To gain world-wide exposure for a book, authors need to start early. The Internet is an interesting place. It’s like mold—it grows and expands slowly. It can take months, even years for one promotional article to reach its full audience potential.

So get out there now! Even if you’ve just started your manuscript—promote it! You’ll be surprised how well your book sells “hot off the press!”

Carol Denbow is the author of three books, including A Book Inside, How to Write, Publish, and Sell Your Story which includes 25 Unique Ways to Sell Your Story. Visit Carol’s Website at

Friday, September 5, 2008

Finish It?

Now normally, this is where I post the weekly writing or publishing tips for A Book Inside—and today, I will do the same, but with a twist! My topic will be “finish it?”

It amazes me how many of us writers start projects with tremendous enthusiasm just to work, work, work and then drop the project into a little metal file box and forget about it, only to accidentally locate the work a year later and mumble to ourselves, “why didn’t I ever finish this, it would have made a great book.” Why we do it?—I don’t know, but personally, I have a full box!

Do we need to be inspired to write? I say yes. But with any long-term project, there will almost always be times we feel like “putting it away.” Maybe we should fight those thoughts and aggresivly move on through them until we feel inspired again. Or maybe we don’t need to finish those projects. Is the joy of writing itself enough for us to be satisfied? The answer isn’t clear.

I want to share a note I received from my second cousin in Texas. She has authored more than 7 books, and probably 10 more unfinished. But read on if you want to find that inspiration.

Graduation 2008

“I was simply led along, from the first course to the next course to the last course, not from dogged determination, not from any deep seated desire to “get a college education,” but from something indefinable that led me to start and finally to finish, for this is what I do—I finish what I start.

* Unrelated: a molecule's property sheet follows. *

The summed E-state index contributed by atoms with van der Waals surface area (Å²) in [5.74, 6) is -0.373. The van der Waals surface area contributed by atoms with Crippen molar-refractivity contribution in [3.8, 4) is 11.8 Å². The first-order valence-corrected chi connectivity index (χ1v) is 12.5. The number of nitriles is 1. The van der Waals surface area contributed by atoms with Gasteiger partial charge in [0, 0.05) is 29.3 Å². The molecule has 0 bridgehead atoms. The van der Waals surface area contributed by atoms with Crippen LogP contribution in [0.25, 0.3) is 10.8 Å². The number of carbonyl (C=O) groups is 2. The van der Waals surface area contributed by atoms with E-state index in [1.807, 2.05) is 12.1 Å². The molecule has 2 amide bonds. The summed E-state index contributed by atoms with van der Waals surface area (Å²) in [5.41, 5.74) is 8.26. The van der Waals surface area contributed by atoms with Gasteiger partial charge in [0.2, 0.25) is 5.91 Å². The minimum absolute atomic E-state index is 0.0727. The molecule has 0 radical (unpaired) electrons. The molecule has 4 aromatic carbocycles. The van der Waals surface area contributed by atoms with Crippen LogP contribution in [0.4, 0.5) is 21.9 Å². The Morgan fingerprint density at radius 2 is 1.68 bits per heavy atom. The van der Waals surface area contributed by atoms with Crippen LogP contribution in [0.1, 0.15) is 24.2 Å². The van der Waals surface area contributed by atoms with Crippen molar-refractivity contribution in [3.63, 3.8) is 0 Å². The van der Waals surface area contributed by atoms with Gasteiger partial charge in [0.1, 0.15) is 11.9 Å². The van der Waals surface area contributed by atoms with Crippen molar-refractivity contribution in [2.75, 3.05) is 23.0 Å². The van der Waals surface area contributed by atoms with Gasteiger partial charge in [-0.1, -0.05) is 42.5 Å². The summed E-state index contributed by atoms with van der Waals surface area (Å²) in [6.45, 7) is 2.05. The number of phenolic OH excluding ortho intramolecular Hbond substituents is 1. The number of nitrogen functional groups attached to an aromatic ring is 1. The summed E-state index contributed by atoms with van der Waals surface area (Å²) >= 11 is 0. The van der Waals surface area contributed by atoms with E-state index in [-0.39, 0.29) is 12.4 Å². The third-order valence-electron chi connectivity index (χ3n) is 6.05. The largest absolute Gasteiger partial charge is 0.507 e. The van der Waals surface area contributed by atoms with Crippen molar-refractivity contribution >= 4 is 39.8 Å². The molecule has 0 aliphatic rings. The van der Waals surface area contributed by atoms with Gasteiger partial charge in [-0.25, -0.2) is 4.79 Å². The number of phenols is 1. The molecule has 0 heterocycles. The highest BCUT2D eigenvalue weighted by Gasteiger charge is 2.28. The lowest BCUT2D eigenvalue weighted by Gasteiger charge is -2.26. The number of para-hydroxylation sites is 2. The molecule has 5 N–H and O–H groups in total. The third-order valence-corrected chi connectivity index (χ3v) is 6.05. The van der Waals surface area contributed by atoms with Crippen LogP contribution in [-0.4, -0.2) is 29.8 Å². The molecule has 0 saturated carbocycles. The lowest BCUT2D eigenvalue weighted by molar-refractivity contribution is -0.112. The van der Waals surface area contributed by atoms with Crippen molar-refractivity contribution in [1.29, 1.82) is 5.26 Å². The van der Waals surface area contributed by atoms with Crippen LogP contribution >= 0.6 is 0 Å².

I thought at first it was for my children and grandchildren, for their love and admiration poured out to me in words and a show of affection that overwhelmed me, in grand gestures that made all the work worthwhile. For Courtney, my beautiful and talented granddaughter who will forever be sixteen, whose last words to me were, “Keep up your grades, Grandmother.”

But then I began to hear from other people, many whom I did not know. A few reporters and television crews hovered around, and briefly for a day I was news, an 89-year-old great grandmother who graduated from college.

So here I am, not ready to rest on my laurels. Rebecca gave me a necklace with the inscribed words, “Ancora Imparo,” which translates to “yet I am learning.” In the last few years of Michelangelo’s life, these words were scribbled in the margin of his sketches in celebration of lifelong learning, as I hope to continue to do.

Ah yes, I could start on a Masters of Science in Human Development & Family Studies (with emphasis on Gerontology--the study of aging). I've had experience in these, and it sounds rather simple, 36 hours, Internet based, no GRE required. However, when I mentioned this, my family got real quiet, and all the color drained from their faces.

Instead, I’ll finish writing a history book I started a year or so ago, and until I sink into the deep state of senility, I may give some motivational talks, to tell those who are too tired, or “Oh, I’m too old,” to challenge them to dust off their goals and dreams and dive into fulfilling work, (but not necessarily to gain a college degree), and to say to them, “Yes, you can.”

Elleta Nolte, age 89

Want more? Read on…

“Chances are that I may be a rarity among my fellow graduates this May for many of them will leave the campus and scarcely look back, as did six of my nine children who earned degrees from Texas Tech. And I’m sure I’m among the rare ones who will sense the loss of lugging around heavy textbooks and will keep a pile of them on the coffee table, books to be picked up and browsed through again. And again.

Perhaps rare, indeed, are 89-year old graduates such as I, who will miss being a part of a prime university such as TexasTech. I leave it with a rich store of knowledge and memories and experiences, ones I will take out and savor the rest of my life for however long or short that might be.

I have stayed the course through difficult times while attending classes for I have lived another full life along with the demanding one of being a college student, all adding to the length of time but of equal importance. I’ve suffered the heartache at the loss of my beautiful and talented sixteen-year-old granddaughter Courtney and that of my beloved husband in 2007 after 63 eventful and fulfilling years together. He and I took memorable trips during the “schooling.” We traveled twice to Europe, once to Canada and New England and other places. I’ve written two books of regional history along with articles and presentations within that time. And along with my courses, we sold our house in Ransom Canyon and built and moved to another one in Lubbock. And I’ve also given quality time to my family, including twenty grandchildren and ten great-grandchildren.